Lastly, I remember watching a game on tv and saw this kicker who won the game after kicking a field goal and was running around like he just won the Grey Cup. I remember seeing him when we played him next and I thought it would be nice to give him a little advice. I told him he needed to stay focused. I said you can’t get too high or too low and that there was a long season ahead as it was only week #3. The response from this player wasn’t good. He brushed me off and didn’t want to hear anything I told him and 5 years later, he’s out of the league. Without acknowledging your weaknesses, you can never get better. Just be humble!
What was it like to be playing for almost 24 years professionally?
Towards the end of my career, I wasn’t afraid to miss, and nothing bothered me. If I was lining up to kick a field goal and guys were heckling me or if a coach called time out, I’d just enjoy the moment! As a kicker, it just allowed me more time to soak in everything on the field because we aren’t out on the field as much as other positions.
Which year in the CFL was most memorable?
One of the most memorable seasons I had took place in 2011 with the BC Lions. Even though we were 0-5 to start the season, there was no bickering or finger pointing and we just kept working hard. We all had the common goal to get better and we knew our team was good. We finally started to put things together and found a way to win on offense, defense and special teams. By the end of the year, we played so good as a team that we ended up winning the Grey Cup against Winnipeg at our home field by a score of 34-23. This was a great moment in time that I won’t ever forget!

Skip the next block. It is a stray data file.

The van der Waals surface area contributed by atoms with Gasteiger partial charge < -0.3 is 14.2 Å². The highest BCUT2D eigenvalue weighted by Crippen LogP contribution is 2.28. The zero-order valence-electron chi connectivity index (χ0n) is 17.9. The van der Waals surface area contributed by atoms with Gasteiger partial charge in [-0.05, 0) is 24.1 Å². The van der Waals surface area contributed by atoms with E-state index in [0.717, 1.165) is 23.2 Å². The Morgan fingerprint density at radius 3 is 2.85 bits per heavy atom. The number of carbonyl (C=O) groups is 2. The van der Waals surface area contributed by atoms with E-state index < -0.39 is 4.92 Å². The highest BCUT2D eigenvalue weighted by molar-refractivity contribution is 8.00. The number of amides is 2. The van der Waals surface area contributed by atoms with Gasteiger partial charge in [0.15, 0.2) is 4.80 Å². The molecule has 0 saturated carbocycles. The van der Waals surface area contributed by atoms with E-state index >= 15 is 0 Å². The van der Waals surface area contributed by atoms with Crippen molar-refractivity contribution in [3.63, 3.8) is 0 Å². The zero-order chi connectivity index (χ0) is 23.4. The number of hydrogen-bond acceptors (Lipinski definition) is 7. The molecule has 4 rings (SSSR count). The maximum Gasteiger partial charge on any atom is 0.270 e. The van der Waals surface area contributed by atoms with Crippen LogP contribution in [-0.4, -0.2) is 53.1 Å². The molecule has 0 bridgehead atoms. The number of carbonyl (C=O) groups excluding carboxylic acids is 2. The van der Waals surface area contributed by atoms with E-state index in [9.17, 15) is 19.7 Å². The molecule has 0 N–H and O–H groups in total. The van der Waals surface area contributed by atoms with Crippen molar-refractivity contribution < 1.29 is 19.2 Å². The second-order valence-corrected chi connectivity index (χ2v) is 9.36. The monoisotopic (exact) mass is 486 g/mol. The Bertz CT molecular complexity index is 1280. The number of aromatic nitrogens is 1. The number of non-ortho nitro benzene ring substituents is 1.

Paul, thanks so much for sharing just a small, but powerful piece of your story through your many years of being a professional athlete. There aren't too many athlete's like yourself who have played so long. Everything you had to say was not only interesting but also encouraging for me and I know it will be for others too. What I thought was really interesting, and very common among athletes, has to do so much with humility! Whether or not an athlete has played one year, 6 years or 24 years like yourself, before we ever want to examine our lives and make big changes, there is a level of humility that many times needs to happen and that usually comes after we get hurt, get cut or some other situation that brings us to a low in life. The good thing about you though Paul, is that you still were able to continue play because as we both know, most others aren't so lucky. Even though you had some success while at Saskatchewan, there was a moment of humility when they pushed you out. You then took this time in your life to examine your life and to improve. You talk about the physical changes as well as mental changes you made. You took things more seriously, you changed your workout situation and overall improved your football skills and the results were great! You were able to continue your playing career for a lot longer which included one of your most memorable years as a player in 2011 with BC. Thank-you for sharing your Check Your Game story and for anyone reading right now, I'd encourage YOU to not wait to be humbled in life before YOU examine YOUR ways and get better, but to start RIGHT NOW! It's not easy to do, especially if good things are happening in your life, but act as if you were Paul when he was getting pushed out from his old team and quite possibly from his sport forever! Lastly, I'd like to say that my memories of you while at Saskatchewan were always good. I never thought of you as an overly confident player who thought he was any better than the rest of us. You were a good teammate and am proud to call you a friend. -Gary Rogers